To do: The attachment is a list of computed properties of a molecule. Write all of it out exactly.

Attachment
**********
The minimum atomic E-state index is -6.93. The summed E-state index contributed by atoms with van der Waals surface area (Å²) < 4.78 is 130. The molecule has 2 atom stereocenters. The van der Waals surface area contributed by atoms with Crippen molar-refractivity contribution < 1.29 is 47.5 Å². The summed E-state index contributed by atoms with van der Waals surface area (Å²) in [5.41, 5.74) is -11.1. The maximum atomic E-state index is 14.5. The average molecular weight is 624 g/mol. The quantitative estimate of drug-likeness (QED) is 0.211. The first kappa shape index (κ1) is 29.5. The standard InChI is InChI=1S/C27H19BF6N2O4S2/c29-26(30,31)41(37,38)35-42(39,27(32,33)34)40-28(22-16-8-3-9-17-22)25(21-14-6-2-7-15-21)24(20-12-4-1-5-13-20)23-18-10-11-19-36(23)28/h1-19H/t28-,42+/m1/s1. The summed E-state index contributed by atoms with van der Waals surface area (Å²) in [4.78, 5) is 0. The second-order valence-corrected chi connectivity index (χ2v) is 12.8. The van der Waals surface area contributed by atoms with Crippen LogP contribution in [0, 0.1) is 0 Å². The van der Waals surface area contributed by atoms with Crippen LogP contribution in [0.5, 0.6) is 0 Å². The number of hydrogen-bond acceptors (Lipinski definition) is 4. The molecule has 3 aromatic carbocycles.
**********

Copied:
The minimum atomic E-state index is -6.93. The summed E-state index contributed by atoms with van der Waals surface area (Å²) < 4.78 is 130. The molecule has 2 atom stereocenters. The van der Waals surface area contributed by atoms with Crippen molar-refractivity contribution < 1.29 is 47.5 Å². The summed E-state index contributed by atoms with van der Waals surface area (Å²) in [5.41, 5.74) is -11.1. The maximum atomic E-state index is 14.5. The average molecular weight is 624 g/mol. The quantitative estimate of drug-likeness (QED) is 0.211. The first kappa shape index (κ1) is 29.5. The standard InChI is InChI=1S/C27H19BF6N2O4S2/c29-26(30,31)41(37,38)35-42(39,27(32,33)34)40-28(22-16-8-3-9-17-22)25(21-14-6-2-7-15-21)24(20-12-4-1-5-13-20)23-18-10-11-19-36(23)28/h1-19H/t28-,42+/m1/s1. The summed E-state index contributed by atoms with van der Waals surface area (Å²) in [4.78, 5) is 0. The second-order valence-corrected chi connectivity index (χ2v) is 12.8. The van der Waals surface area contributed by atoms with Crippen LogP contribution in [0, 0.1) is 0 Å². The van der Waals surface area contributed by atoms with Crippen LogP contribution in [0.5, 0.6) is 0 Å². The number of hydrogen-bond acceptors (Lipinski definition) is 4. The molecule has 3 aromatic carbocycles.